'By the time of Serzh Sargsyan’s election much of Armenia was already sold.'
Home of the Royal Institute of International Affairs, Chatham House has published its 2012 report - The Long Goodbye: Waning Russian Influence in the South Caucasus and Central Asia.
In his report, the author, James Nixey, states that Russian influence in the independent states of the South Caucasus and Central Asia is weakening; the drift is inexorable but Russia employs multiple instruments to counter this. “In the South Caucasus, Armenia has already succumbed to Russia economically, with ramifications for its sovereignty. But Azerbaijan and Georgia, via different paths, have moved away from Russia’s embrace,” the report states.
“The levers of Russian influence here vary. They are economic and military in Armenia, scarcely present in Azerbaijan, and essentially related to negative publicity as well as economics with regard to Georgia. Russian influence in Armenia is so great that lack of sovereignty should be Armenia’s number one concern,” the author says.
According to the report, Russian influence in South Ossetia and Abkhazia has increased. The costs and problems associated with these dependencies suggest to some that Abkhazia and South Ossetia are millstones around Russia’s neck. However, the Rs7.7 billion ($250 million) Russia spends on them each year is a trivial sum.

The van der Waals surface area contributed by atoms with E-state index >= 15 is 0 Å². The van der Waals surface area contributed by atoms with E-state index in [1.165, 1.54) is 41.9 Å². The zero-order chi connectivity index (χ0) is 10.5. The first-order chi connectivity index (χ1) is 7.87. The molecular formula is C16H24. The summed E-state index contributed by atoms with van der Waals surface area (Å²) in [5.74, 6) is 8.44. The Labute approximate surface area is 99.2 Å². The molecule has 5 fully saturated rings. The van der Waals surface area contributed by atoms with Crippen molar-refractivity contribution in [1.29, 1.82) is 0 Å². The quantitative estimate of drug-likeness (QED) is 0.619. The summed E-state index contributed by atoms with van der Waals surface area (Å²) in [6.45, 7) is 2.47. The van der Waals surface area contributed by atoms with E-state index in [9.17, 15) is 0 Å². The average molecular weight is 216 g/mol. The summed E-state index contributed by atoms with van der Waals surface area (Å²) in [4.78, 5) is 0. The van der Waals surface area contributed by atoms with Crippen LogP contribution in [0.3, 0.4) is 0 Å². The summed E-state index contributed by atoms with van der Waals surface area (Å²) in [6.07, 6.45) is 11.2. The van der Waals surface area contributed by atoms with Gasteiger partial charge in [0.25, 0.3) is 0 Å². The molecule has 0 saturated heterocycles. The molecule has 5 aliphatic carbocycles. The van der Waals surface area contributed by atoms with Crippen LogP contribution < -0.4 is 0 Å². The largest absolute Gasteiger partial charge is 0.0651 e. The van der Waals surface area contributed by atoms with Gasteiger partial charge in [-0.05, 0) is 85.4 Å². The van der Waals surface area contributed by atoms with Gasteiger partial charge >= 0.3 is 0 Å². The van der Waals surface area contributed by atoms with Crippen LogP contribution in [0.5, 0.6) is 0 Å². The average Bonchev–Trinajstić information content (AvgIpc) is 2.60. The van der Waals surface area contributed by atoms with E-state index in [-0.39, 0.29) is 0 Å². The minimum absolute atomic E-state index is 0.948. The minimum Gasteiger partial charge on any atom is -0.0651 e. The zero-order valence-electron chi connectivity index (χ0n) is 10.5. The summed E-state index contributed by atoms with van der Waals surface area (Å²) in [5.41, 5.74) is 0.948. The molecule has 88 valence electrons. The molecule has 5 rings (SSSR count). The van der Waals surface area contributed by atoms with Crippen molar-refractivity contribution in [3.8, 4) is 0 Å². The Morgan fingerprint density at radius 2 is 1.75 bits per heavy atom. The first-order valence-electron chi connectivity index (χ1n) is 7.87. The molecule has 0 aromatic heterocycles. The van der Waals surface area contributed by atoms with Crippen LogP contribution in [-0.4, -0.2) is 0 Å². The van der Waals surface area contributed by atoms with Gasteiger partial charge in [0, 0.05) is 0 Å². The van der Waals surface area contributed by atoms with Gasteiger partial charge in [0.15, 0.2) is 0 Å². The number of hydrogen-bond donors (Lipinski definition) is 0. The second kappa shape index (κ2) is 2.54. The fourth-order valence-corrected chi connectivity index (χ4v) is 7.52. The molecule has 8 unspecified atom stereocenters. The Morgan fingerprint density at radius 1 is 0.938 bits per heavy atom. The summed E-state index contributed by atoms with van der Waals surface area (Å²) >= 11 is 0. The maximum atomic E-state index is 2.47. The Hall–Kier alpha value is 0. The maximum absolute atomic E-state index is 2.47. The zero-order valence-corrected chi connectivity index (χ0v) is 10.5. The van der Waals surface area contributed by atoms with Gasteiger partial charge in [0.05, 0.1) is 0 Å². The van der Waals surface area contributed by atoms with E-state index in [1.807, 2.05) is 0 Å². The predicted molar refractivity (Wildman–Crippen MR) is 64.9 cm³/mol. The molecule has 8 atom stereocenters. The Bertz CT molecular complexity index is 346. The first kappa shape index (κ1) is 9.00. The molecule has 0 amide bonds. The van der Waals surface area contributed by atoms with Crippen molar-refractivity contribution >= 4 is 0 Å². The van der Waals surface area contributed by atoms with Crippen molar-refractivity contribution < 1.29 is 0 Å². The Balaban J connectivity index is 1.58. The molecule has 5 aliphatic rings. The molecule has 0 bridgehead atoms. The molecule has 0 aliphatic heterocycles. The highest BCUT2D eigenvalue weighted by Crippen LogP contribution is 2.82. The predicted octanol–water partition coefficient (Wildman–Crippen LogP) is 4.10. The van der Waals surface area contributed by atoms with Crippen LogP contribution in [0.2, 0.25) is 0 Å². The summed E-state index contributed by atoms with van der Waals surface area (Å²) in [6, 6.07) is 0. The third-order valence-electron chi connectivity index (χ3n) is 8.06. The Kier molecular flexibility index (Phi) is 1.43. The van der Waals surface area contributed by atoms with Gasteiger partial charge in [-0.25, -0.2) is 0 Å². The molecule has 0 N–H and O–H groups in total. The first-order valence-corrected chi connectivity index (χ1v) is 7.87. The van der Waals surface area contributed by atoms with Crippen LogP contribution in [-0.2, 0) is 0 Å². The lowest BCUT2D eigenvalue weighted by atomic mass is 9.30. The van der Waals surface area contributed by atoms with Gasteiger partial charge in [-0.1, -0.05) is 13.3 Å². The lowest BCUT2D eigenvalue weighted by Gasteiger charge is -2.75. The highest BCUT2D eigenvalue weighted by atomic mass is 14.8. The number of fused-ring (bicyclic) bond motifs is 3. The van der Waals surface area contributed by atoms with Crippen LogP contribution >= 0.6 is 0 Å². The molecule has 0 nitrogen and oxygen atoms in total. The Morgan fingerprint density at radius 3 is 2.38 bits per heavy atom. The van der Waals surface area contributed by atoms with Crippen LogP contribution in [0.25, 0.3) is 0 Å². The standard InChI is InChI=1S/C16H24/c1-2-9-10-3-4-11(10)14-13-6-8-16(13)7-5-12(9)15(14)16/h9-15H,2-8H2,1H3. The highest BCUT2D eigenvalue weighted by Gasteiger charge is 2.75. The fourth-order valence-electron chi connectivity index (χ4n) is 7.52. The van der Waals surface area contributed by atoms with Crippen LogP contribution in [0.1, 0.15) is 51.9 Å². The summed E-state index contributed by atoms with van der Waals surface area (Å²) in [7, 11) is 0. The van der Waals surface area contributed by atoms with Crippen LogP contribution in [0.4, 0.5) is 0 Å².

The author writes that a full-blown renewal of the Nagorno-Karabakh conflict would jeopardize Russia’s position in Azerbaijan and Turkey, particularly if the Armenians required military assistance. Pipeline security would also be affected, and Russia prioritizes energy security and financial profit over conflict manipulation.
Through Gazprom’s ownership of its Armenian subsidiary, ArmRosGazprom, 80% of Armenia’s energy structure is Russian-controlled, including the majority of the Iran–Armenia gas pipeline, thus ensuring that Armenia cannot become an independent transit country should Iranian gas ever reach European markets. Russia has also bought up all but two of Armenia’s hydroelectric and nuclear power stations, in exchange for writing off Armenian debt. The extent to which Russia has acquired concrete political gains from energy and infrastructure ownership is a source of debate within Armenia. Kocharian’s successor, Serzh Sargsyan, is ostensibly less pro-Russian but by the time of his election in 2008 much of his country had already been sold,” the report states.
According to it, in the non-energy commercial sectors, the Russian airline Sibir owns 70% of the Armenian airline Armavia. The state-controlled Russian bank Vneshtorgbank owns 70% of the Armenian Saving Bank. “Russia has effectively bought up Armenia’s national railway network with a $570 million investment. Russia’s greatest economic lever with Azerbaijan and Armenia is in the form of migrant workers and their remittances,” the report states.